I’m currently working on character sketches for a web serial I hope to start writing soon. I wanted to have it started by August, but that’s obviously not going to happen. Regardless, this web serial is going to be one of the longer projects I’ve written so I found a very detailed character sketch template. It’s really useful and asks for some really wonderful details to help flesh out the character. My favourite of which is “In the character’s own words: something the character says which is illustrative of her/his self-perception.” Dialogue is my favourite part of writing. I’m kinda awful at the describing things/people, and am potentially going to take to Douglas Adamsian route of describing things. (For example, his description of space. “Space is big. You just won’t believe how vastly, hugely, mind- bogglingly big it is. I mean, you may think it’s a long way down the road to the chemist’s, but that’s just peanuts to space.”) I do love how Adams can make you laugh and give an honest description of something without ever quite saying what it looks like. So, with my future writing, I hope to try something in this style. I’m getting off track, though. The reason I like this style is because I write very dialogue heavy things. This section of the sketch really helps me understand my characters because I tend to think in conversations. If I can imagine two characters talking to each other I feel like I really start to understand who they are.
The rest of this character sketch is not dialogue based, unfortunately, and there is one section of it I continue to struggle with.
Is the reader likely to have stereotypical expectations about this character?
How does the character defy the stereotype?
How does she conform to the stereotype?
The thing is, this story is about Norse Gods. With some characters, I manage to answer these questions really easily. Will people have stereotypical expectations of Thor? Yes. Page one, he’s gonna be a big, boisterous, ginger, brute. There are a lot of stereotypes there. I understand fully how he will conform to an deny the stereotypes as well. I won’t say how because I hope you’ll all read this stuff and have a reason to worry about spoilers. These questions are definitely easy to answer in regards to Thor. However they aren’t so easy to answer when thinking about other characters. Like Balder for example.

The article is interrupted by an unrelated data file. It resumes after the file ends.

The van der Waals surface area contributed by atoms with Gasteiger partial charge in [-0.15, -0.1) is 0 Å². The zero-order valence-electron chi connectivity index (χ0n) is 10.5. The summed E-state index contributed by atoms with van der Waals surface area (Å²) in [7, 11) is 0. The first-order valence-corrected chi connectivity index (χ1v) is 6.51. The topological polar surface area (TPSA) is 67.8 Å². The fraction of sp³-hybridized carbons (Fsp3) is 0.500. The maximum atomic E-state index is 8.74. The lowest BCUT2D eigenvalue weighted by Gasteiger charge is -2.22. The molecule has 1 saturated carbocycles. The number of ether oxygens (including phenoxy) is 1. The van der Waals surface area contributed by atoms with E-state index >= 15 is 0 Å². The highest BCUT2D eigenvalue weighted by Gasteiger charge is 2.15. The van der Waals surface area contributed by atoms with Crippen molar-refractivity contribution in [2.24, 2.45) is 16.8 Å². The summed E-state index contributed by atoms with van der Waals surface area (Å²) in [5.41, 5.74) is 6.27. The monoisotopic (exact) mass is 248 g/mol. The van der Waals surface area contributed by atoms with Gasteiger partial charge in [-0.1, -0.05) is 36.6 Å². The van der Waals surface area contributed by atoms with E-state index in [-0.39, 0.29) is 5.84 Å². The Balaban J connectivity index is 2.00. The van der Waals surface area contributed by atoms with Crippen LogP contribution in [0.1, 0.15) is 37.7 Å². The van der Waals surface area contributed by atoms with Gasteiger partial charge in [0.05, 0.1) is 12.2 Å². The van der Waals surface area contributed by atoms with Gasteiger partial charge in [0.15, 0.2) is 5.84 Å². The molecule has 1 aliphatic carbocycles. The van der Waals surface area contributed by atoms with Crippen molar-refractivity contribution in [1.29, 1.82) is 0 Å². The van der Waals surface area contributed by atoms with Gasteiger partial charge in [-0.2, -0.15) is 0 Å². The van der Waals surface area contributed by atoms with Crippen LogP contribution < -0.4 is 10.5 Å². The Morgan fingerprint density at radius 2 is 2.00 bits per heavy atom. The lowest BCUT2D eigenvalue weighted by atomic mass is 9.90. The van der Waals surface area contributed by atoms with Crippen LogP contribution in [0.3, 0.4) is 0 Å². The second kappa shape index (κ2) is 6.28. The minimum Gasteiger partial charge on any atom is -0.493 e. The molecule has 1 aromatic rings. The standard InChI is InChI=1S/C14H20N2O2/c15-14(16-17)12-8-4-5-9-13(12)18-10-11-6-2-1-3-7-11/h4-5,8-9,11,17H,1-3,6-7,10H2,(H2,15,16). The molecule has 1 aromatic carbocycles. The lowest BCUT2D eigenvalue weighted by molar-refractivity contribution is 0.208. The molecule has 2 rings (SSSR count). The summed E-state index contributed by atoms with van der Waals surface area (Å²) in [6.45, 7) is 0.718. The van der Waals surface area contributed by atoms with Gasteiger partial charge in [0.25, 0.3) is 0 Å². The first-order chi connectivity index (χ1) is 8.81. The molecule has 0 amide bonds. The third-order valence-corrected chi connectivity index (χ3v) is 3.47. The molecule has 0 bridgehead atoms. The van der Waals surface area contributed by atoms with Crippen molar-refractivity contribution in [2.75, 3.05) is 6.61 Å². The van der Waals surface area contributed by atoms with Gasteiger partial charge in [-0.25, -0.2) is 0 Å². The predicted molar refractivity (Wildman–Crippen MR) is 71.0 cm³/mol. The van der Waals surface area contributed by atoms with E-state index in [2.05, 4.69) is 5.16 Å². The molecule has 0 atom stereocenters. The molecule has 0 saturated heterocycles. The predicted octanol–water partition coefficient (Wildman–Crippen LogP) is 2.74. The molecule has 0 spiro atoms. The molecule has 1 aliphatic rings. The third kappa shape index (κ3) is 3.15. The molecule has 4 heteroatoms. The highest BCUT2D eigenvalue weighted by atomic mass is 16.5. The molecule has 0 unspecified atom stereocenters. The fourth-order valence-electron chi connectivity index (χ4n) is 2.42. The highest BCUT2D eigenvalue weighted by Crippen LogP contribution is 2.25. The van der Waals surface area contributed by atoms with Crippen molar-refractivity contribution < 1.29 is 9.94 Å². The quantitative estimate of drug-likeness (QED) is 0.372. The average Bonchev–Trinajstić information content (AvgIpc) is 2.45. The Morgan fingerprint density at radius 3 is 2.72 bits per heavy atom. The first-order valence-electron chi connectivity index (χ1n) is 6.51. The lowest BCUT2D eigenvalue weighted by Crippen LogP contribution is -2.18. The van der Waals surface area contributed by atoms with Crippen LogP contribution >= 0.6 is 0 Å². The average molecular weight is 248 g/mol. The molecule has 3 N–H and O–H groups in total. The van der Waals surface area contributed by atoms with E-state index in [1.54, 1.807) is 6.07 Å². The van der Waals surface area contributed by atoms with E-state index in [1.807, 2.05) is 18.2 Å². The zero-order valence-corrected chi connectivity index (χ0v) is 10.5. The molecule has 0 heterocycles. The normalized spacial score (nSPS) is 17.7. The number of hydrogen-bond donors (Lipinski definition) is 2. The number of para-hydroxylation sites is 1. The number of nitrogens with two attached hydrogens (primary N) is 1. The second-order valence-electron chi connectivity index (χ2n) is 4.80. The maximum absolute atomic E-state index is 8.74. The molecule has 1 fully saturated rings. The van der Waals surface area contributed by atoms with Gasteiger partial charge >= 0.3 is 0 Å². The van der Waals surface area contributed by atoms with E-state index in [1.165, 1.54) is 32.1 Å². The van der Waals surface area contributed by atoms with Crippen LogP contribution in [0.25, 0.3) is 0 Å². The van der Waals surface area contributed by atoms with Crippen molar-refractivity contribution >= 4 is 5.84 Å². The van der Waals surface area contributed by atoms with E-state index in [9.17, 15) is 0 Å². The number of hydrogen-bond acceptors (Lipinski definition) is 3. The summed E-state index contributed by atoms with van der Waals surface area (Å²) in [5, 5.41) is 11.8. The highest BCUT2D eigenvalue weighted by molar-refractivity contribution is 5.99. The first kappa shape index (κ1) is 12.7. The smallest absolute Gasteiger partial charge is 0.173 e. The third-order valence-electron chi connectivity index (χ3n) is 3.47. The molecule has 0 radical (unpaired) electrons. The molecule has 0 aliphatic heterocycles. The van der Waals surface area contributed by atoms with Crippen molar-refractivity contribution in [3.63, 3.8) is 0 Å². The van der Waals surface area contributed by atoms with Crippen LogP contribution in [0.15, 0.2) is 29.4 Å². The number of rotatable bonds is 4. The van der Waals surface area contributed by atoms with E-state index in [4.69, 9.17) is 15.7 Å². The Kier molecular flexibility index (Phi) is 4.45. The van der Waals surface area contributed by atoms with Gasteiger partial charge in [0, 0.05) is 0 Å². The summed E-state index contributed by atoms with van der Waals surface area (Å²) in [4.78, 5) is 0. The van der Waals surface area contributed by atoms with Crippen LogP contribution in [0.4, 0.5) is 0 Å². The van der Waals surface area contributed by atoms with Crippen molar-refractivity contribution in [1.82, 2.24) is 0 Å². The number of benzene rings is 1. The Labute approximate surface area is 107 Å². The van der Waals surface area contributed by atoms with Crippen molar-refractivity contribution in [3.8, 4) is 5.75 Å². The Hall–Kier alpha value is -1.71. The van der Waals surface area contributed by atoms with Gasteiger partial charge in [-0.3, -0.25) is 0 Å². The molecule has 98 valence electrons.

One of the major issues that comes along with writing Norse characters is that many of the people I know have only ever been exposed to them via Marvel Comics and Marvel movies. My versions of the characters are based much more directly on the myths however. I don’t think people (at least those I’ve encountered) have much of an understanding of Thor or any of the Norse gods, so the stereotypes associated with the characters will probably be based on how I initially write the characters. Balder is a bit of a strange case though. He’s a god of beauty and poetry, and he’s an extremely kind person. He’s destined to die (his death triggering Ragnarok). So since I’ve never met people who know much about Balder, I’m not sure if a friendly god of beauty fated to die will trigger stereotypical expectations or not. This isn’t a type of person I’ve ever encountered. I think I’ve been wanting to answer this first question “yes” every time because I like to think about how they may defy stereotypes. But this may be a case where there isn’t an immediate stereotype. It is a pretty unique situation. So what do you think? Does a beautiful, fit, blonde man with a heart of gold and a morbid destiny trigger any stereotypes in your mind? Leave a comment and let me know!